Finally I ended on an overall good note for the month with Usagi704 kicking my ass in Teenage Mutant Ninja Turtles: Tournament Fighters on the Super Nintendo. 16-bit Turtles games are where it’s at! Regardless of them being on the SNES or Genesis you just can’t go wrong with any of them. Everything since is garbage in comparison though you may find a little bit of fun with TMNT from 2007.
My final blog post for TMNT Month will be a Complete In Box Fridays article tomorrow with said game based on the 2007 CG movie. See ya then!
This is what I’m talking about! The majority, if not all, of the good TMNT games came out during the 16-bit generation of consoles. This is Teenage Mutant Ninja Turtles: Tournament Fighters and it is glorious!
I’m been playing against my eternal foe, Usagi704, in this game in the last few days. He’s been mainly sticking with Chrome Dome and getting in to do the character’s command grab on me. I’ve been floating around the character selection screen a little more. I mainly go with Raphael, Wingnut, or Shredder. The latter I do you use the most and his full name is Cyber Shredder, but looking at him I don’t see a lot of anything cyber going on. It’s more like he should be called Spandex Shredder instead.
In the battle arena as Shredder I use his Aura moves and lightning super when the bar is full. With Wingnut the skies are the limit with his Wing Buster fireball and diving attack. On the ground all he gets is a dash punch which can be useful, but air attacks are where it’s at.
There’s a code to use the game’s bosses of Rat King and Karai. Knowing Karai from the 2003 and 2012 series TV shows, it was surprising she’s the final boss of the game since nobody probably knew of her at the time with the character being absent from the 1987 series. I’m calling her “CA” Karai for Cheap Ass. Her special moves are really nothing more than normals, but punish in ways I’ve never seen before. The diving punches in the air hit so often and they can combo into another set that it’s literally impossible to escape if timed correctly. It’s crazy stuff!
That’s all for now, but make sure to check out my final Complete In Box Fridays for TMNT Month on November 29th. It’ll be the PS2 game TMNT based on the 2007 CG movie.
Last Wednesday I talked about Teenage Mutant Ninja Turtles 2: Battle Nexus. I was up to stage 10-1 at that time. Since then I have finished it. It’s the least exciting of the three games based on the 2003 television series. Cheap bosses don’t help much, but it was funny to see Shredder do his version of M. Bison’s Psycho Crusher.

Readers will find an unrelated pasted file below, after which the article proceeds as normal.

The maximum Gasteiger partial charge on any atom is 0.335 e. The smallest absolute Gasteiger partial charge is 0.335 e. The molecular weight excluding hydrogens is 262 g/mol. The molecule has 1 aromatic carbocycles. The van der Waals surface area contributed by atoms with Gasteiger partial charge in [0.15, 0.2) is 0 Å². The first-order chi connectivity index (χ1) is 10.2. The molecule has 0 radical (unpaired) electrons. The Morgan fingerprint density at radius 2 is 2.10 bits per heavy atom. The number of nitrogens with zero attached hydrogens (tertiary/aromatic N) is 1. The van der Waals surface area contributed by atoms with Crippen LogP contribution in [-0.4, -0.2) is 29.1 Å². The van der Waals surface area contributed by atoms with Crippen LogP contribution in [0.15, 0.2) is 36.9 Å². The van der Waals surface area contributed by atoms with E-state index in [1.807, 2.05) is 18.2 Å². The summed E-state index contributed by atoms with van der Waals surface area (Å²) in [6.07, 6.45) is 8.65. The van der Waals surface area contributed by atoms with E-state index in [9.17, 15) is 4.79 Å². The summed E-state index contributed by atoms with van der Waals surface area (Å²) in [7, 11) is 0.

The next day I started up the third game, Teenage Mutant Ninja Turtles 3: Mutant Nightmare. This title was structured differently enough to be more tolerable. Notice I didn’t say it was all that fun. Instead of switching between characters you’d have control over one and the others are controlled by either other players or the AI. I was quite surprised by how well the AI did in combat and at picking up crystals for currency. More abilities and shorter levels made for a game that’s king, but only because of how less frustrating the whole experience was.
The big bonus unlockable in TMNT 3 is the “arcade version” of Turtles In Time. I say “arcade version” because the music and sound effects were all changed. The intro and game ending credits are completely missing. The theme played is from the 2003 show and that’s just wrong. Way wrong. The background stage music is doable, but absolutely forgettable. The sound effects are less than stellar too. If it’s any consolation the game at least plays the same. I actually had more “fun” playing the main story mode for Mutant Nightmare than this empty shell of my childhood memories in the arcades.
A word to the wise about TMNT games. Stick with the 16-bit home console games. They’re the only ones which are consistently good and actually fun to play.
This is the third and, thankfully, the final game in the very bland series of Konami beat-’em-ups based on the excellent 2003 series TV show. I give to you Teenage Mutant Ninja Turtles 3: Mutant Nightmare.
This game follows the events of season three and does so with pretty much the same game engine as the previous title, Battle Nexus.
It’s good to see that TMNT 3 isn’t very costly at $12 for a complete copy if you feel the want (or need) to buy it.